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Irrigation System Design

The main objective of an irrigation system is to supply adequate and timely water to plants. This objective should be considered when designing an irrigation system. Two considerations that help achieve this objective are irrigation zones and irrigation system layout. The hydraulic engineering of the irrigation system is secondary to a good system layout. Proper hydraulic engineering is of little value if the system has not been properly zoned and planned.

Irrigation Zones

Irrigation zones should be selected based upon the plant’s irrigation water requirement and sized according to available water supply. Zone irrigation systems should consider the following:

  1. Plants from deep rooted zone & low water use plants separate from high water use. Separate and distinct watering requirements for turf, drought tolerant vs. non drought tolerant landscape plants and herbaceous garden plants (vegetables and flowers).
  2. Exposure to sun and wind.
  3. Different soil types.
  4. Different depths of rooting and thus different depths of wetting for trees (18-36 in.), shrubs (12-24 in.), herbaceous plants and turf (6 -12 in.) (Figure 1).

Figure1: Typical Plant Root Zones

Turf areas are better suited to irrigation by sprinklers, while landscape plants (especially in heavy soils with low water infiltration rates) are better irrigated with low-flow drip or micro-spray irrigation.

Some zones may require daily irrigation; others require weekly irrigation; and still others may reqire only bi-monthly or monthly irrigation. Some controllers do not have the capability of separating irrigation frequency for different zones. The more complicated electronic controllers have these programming capabilities. These controllers are more expensive and require more effort to program and understand than the simpler controllers. In some situations it is less expensive and more practical to have two or more separate, simpler controllers to accommodate the irrigation of different zones.

Irrigation System Layout

Controller (time clock) and valves boxes should be located in accessible locations. Controllers should be in a protected area away from the rain and direct sunlight unless they are in a protective enclosure. Before laying out irrigation lines, sprinklers or emitters a scale drawing should be made showing the entire property with the location of all plants indicated.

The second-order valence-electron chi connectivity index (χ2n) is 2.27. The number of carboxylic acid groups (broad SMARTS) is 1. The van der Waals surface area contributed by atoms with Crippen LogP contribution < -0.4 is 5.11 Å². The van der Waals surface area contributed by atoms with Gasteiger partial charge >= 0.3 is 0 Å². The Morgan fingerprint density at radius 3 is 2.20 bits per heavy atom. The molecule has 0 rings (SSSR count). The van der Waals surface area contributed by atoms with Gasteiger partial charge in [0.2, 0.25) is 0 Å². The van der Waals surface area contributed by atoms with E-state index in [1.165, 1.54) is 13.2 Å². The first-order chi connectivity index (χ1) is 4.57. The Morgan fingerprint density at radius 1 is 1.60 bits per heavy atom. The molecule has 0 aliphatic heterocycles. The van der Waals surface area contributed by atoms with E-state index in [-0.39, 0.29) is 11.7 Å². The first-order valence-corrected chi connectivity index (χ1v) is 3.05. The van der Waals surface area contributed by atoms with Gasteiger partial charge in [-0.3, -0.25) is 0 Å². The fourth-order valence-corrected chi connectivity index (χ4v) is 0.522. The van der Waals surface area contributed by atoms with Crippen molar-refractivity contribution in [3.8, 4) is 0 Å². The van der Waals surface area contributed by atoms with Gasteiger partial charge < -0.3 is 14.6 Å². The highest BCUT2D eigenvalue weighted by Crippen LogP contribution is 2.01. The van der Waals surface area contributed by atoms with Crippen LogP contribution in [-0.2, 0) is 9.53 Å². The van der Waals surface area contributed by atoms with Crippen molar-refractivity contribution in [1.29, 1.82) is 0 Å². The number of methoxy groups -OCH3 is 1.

Sprinklers should be selected which fit the size of the area being watered. It is usually best to begin in the corners where a sprinkler is required when determining sprinkler location. A head-to-head sprinkler spacing usually applies water quite uniformly. Head-to-head coverage implies that water from one head -reaches the adjacent head. Locate sprinklers based on the mature landscape, considering size and location of any shrubs.

When laying out a drip system, begin by locating the emitters associated with individual plants or plant groupings. Spacing of emitters is based on the ultimate spread of the root system (root zone) and the soil type. Refer to the section on Water Scheduling for details on emitter placement and water application. After determining the number, output and placement of emitters, water supply lines (laterals) may be located, noting the length of tubing and connectors needed to bring the water from the source (hose bib) to the emitters.

Complicated and large irrigation systems (spray or drip), should be designed by professionals who select pipe sizes based upon friction losses and water velocities. Residential drip systems using less than 250 gallons per hour, with laterals less than 200 feet in length, using pressure-compensating emitters, and using a 25 or 30 p.s.i. pressure regulator need no technical design considerations. Residential landscapes with only a few sprinklers on each zone can use 1 or 3/4-inch pipe through the entire system. The wire to control the valves should be sized considering the amperage requirement of the valve and the length of run.